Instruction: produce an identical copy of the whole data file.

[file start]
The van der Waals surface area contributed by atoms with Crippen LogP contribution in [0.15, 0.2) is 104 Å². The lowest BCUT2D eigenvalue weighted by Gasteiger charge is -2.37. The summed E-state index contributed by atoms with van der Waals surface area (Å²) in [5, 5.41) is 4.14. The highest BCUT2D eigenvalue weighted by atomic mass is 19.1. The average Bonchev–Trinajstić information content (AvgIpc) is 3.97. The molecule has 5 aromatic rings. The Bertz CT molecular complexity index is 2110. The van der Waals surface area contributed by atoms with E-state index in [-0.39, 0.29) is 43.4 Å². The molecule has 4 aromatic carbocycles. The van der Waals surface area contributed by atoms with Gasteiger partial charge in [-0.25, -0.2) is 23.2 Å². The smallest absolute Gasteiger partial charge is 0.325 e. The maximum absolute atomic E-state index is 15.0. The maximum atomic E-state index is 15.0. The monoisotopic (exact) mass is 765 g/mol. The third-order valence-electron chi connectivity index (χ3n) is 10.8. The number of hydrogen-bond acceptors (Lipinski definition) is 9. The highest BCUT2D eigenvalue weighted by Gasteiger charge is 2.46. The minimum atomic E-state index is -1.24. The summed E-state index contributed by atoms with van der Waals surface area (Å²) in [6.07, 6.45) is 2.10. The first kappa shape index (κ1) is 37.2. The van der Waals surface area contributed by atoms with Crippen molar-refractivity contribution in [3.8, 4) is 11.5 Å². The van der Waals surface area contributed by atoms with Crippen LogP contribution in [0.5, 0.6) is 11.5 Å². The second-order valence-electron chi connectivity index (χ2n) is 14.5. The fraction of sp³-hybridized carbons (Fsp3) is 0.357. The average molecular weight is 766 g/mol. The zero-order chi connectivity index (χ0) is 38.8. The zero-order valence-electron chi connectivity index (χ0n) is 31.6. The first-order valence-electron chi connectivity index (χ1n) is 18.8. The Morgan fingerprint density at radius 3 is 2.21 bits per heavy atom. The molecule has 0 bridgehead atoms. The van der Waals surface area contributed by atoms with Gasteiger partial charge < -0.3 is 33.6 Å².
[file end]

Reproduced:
The van der Waals surface area contributed by atoms with Crippen LogP contribution in [0.15, 0.2) is 104 Å². The lowest BCUT2D eigenvalue weighted by Gasteiger charge is -2.37. The summed E-state index contributed by atoms with van der Waals surface area (Å²) in [5, 5.41) is 4.14. The highest BCUT2D eigenvalue weighted by atomic mass is 19.1. The average Bonchev–Trinajstić information content (AvgIpc) is 3.97. The molecule has 5 aromatic rings. The Bertz CT molecular complexity index is 2110. The van der Waals surface area contributed by atoms with E-state index in [-0.39, 0.29) is 43.4 Å². The molecule has 4 aromatic carbocycles. The van der Waals surface area contributed by atoms with Gasteiger partial charge in [-0.25, -0.2) is 23.2 Å². The smallest absolute Gasteiger partial charge is 0.325 e. The maximum absolute atomic E-state index is 15.0. The maximum atomic E-state index is 15.0. The monoisotopic (exact) mass is 765 g/mol. The third-order valence-electron chi connectivity index (χ3n) is 10.8. The number of hydrogen-bond acceptors (Lipinski definition) is 9. The highest BCUT2D eigenvalue weighted by Gasteiger charge is 2.46. The minimum atomic E-state index is -1.24. The summed E-state index contributed by atoms with van der Waals surface area (Å²) in [6.07, 6.45) is 2.10. The first kappa shape index (κ1) is 37.2. The van der Waals surface area contributed by atoms with Crippen molar-refractivity contribution in [3.8, 4) is 11.5 Å². The van der Waals surface area contributed by atoms with Crippen LogP contribution in [0.5, 0.6) is 11.5 Å². The second-order valence-electron chi connectivity index (χ2n) is 14.5. The fraction of sp³-hybridized carbons (Fsp3) is 0.357. The average molecular weight is 766 g/mol. The zero-order chi connectivity index (χ0) is 38.8. The zero-order valence-electron chi connectivity index (χ0n) is 31.6. The first-order valence-electron chi connectivity index (χ1n) is 18.8. The Morgan fingerprint density at radius 3 is 2.21 bits per heavy atom. The molecule has 0 bridgehead atoms. The van der Waals surface area contributed by atoms with Gasteiger partial charge < -0.3 is 33.6 Å².